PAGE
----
COVID-19 not slowing down CBRS for Federated Wireless

Federated Wireless
Federated Wireless' network operations center (NOC) in based in Arlington, Virginia. (Federated Wireless)

Every so often, Federated Wireless has marked momentum along the way to CBRS commercialization. The company was an early pioneer in the space and worked hard to develop the ecosystem that is now commercial. And while COVID-19 affects everything, it did not take the wind out of Federated’s sails.

“Not at all. We’ve been really, really busy,” said Federated Wireless CTO Kurt Schaubach, who will be among experts talking about CBRS during FierceWireless’ virtual CBRS event this week.

In fact, the pandemic is proving to be a catalyst for broadband improvements and fixed wireless internet service providers (WISPs) are busy deploying at a rapid pace. Much of what they do is outside the home, with CPE mounted on a house, for example, so field technicians, who are considered essential workers, can still do their work.

Sponsored by Qualcomm

How Does Support for Unlicensed Spectrum With NR-U Transform What 5G Can Do for You?

Thursday, June 11, 2020 | 12pm ET | 9am PT
Join this webinar to learn how NR-U can help service providers deliver the 5G experience end-users have come to expect, 5G private networks can be deployed without spectrum licenses to address unmet needs and how NR-U brings the power of high-performance 5G to a wider range of industrial Internet of things (IIoT) deployments

Federated Wireless runs a network operations center (NOC) in Arlington, Virginia, and it was designed from Day One as a cloud-based system. The type of screen that a NOC technician might see mounted on a wall can easily get moved to their laptops so they don’t miss a beat. Among other things, the NOC is used for monitoring the Environmental Sensing Capabilities (ESC) that allows for the 3.5 GHz CBRS spectrum to be used while protecting incumbents.

RELATED: Charter, Federated tout CBRS momentum, but T-Mobile worries over 5G suitability

Meanwhile, Federated’s mobile network operator (MNO) partners continue to deploy CBRS gear to densify their existing networks, and most of that work is done outdoors.

In situations where the deployment is indoors, a lot of work can get done while venues are closed. It’s actually a good time to bring in telecom installers to make system changes when clients aren't using their wireless services. “There’s actually quite a lot of activity going on,” where folks are doing system upgrades and getting ready for re-opening these facilities, he said.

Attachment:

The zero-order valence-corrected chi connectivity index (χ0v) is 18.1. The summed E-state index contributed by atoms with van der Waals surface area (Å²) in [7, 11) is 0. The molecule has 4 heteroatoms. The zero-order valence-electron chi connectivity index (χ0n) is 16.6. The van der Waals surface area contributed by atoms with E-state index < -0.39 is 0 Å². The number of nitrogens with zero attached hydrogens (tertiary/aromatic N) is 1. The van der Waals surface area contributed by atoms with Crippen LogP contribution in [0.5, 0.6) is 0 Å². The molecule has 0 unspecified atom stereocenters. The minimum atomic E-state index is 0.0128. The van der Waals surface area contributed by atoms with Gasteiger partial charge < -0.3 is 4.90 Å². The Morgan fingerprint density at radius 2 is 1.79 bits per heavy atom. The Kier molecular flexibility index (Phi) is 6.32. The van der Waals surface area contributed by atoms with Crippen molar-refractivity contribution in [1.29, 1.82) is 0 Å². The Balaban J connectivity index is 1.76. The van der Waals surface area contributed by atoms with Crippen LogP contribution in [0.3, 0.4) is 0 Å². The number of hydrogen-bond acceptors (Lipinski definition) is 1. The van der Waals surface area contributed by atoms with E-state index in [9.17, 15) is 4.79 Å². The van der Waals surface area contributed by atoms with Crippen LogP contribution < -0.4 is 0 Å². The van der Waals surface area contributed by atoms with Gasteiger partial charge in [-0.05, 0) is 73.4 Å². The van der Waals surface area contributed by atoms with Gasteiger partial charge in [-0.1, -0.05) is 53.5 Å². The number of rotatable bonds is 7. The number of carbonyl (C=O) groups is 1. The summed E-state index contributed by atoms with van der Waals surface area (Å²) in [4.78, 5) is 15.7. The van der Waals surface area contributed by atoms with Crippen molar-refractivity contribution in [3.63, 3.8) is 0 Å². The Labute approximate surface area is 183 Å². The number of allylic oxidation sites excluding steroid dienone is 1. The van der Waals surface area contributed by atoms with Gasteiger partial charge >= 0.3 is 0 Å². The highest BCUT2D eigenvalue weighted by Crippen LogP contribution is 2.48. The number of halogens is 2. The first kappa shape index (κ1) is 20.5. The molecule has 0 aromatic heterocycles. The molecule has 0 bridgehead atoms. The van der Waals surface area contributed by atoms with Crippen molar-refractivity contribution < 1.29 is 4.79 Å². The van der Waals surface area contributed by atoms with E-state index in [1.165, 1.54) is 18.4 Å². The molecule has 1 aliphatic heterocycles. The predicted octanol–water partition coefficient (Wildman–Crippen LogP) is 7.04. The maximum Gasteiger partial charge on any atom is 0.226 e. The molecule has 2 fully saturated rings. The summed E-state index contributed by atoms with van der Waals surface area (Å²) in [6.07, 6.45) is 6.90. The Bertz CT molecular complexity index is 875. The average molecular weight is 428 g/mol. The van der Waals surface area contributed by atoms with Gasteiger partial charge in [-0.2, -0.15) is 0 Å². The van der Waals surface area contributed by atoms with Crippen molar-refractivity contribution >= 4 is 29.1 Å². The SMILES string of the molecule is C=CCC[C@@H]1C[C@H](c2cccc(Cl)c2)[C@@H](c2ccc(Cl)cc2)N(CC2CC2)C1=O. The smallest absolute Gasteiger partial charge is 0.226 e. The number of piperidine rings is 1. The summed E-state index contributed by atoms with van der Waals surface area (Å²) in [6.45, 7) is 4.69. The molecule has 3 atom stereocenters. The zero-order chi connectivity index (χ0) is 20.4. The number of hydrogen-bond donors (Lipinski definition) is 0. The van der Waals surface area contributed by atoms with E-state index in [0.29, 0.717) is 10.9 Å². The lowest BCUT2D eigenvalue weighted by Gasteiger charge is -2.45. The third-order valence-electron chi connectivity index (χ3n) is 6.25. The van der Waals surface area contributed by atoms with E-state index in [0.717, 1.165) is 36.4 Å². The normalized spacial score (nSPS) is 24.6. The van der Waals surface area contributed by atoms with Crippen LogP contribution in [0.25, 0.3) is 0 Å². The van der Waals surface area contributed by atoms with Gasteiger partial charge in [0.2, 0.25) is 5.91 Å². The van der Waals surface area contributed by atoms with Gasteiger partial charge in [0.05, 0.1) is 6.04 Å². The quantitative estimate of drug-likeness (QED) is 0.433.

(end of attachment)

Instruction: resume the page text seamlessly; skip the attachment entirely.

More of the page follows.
Wireless operators are making use of the unlicensed spectrum, known as General Authorized Access (GAA) in FCC parlance, while they and others prepare to participate in the Priority Access License (PAL) auction due to get underway in July for the licensed use of the band. That auction was pushed back from June 25 to July 23 due to COVID-19.

Outdoors vs. indoors

Currently, the vast majority of CBRS deployments are outdoors. That tracks with the activities that Federated observes by the WISPs and the MNOs. It’s able to measure the outdoor/indoor ratio based on the number of Category A and Category B devices that are on its network, a number that is approaching 15,000.

RELATED: Editor’s Corner—Early CBRS deployments: Indoors or out?

Of those, about 80% are outdoors and about 20% are indoors, but that equation is expected to change as more private wireless deployments are done and enterprises deploy inside their facilities.

Category A refers to a lower power base station and Category B refers to a Citizens Broadband Service Device (CBSD) that must be deployed outdoors and has higher maximum power limits compared with Category A devices.

Suggested Articles

Ligado Networks says the NTIA's request for a stay should be null and void.

More than 10% of households don’t have broadband because the $50-$60 monthly price tag represents a significant financial hardship.

When it comes to Verizon's 5G Home product, “that opportunity is even bigger than I would have told you three months ago,” said Ronan Dunne.